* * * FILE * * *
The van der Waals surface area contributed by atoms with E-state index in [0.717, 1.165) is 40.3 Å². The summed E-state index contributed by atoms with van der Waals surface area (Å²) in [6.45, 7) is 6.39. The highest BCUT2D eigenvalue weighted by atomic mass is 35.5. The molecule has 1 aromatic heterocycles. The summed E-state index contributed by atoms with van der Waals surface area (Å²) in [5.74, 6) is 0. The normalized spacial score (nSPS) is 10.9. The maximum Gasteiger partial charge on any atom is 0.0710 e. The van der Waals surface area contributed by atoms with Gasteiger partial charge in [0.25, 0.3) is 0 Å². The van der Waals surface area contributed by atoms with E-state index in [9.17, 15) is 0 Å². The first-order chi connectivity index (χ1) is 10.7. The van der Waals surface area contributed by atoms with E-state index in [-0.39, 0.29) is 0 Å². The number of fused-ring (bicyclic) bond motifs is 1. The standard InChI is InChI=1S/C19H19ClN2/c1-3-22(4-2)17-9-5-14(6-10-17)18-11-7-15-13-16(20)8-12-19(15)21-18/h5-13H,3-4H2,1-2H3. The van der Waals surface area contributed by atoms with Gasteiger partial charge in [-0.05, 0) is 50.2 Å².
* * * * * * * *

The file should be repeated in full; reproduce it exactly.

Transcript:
The van der Waals surface area contributed by atoms with E-state index in [0.717, 1.165) is 40.3 Å². The summed E-state index contributed by atoms with van der Waals surface area (Å²) in [6.45, 7) is 6.39. The highest BCUT2D eigenvalue weighted by atomic mass is 35.5. The molecule has 1 aromatic heterocycles. The summed E-state index contributed by atoms with van der Waals surface area (Å²) in [5.74, 6) is 0. The normalized spacial score (nSPS) is 10.9. The maximum Gasteiger partial charge on any atom is 0.0710 e. The van der Waals surface area contributed by atoms with Gasteiger partial charge in [0.25, 0.3) is 0 Å². The van der Waals surface area contributed by atoms with E-state index in [9.17, 15) is 0 Å². The first-order chi connectivity index (χ1) is 10.7. The van der Waals surface area contributed by atoms with E-state index in [-0.39, 0.29) is 0 Å². The number of fused-ring (bicyclic) bond motifs is 1. The standard InChI is InChI=1S/C19H19ClN2/c1-3-22(4-2)17-9-5-14(6-10-17)18-11-7-15-13-16(20)8-12-19(15)21-18/h5-13H,3-4H2,1-2H3. The van der Waals surface area contributed by atoms with Gasteiger partial charge in [-0.05, 0) is 50.2 Å².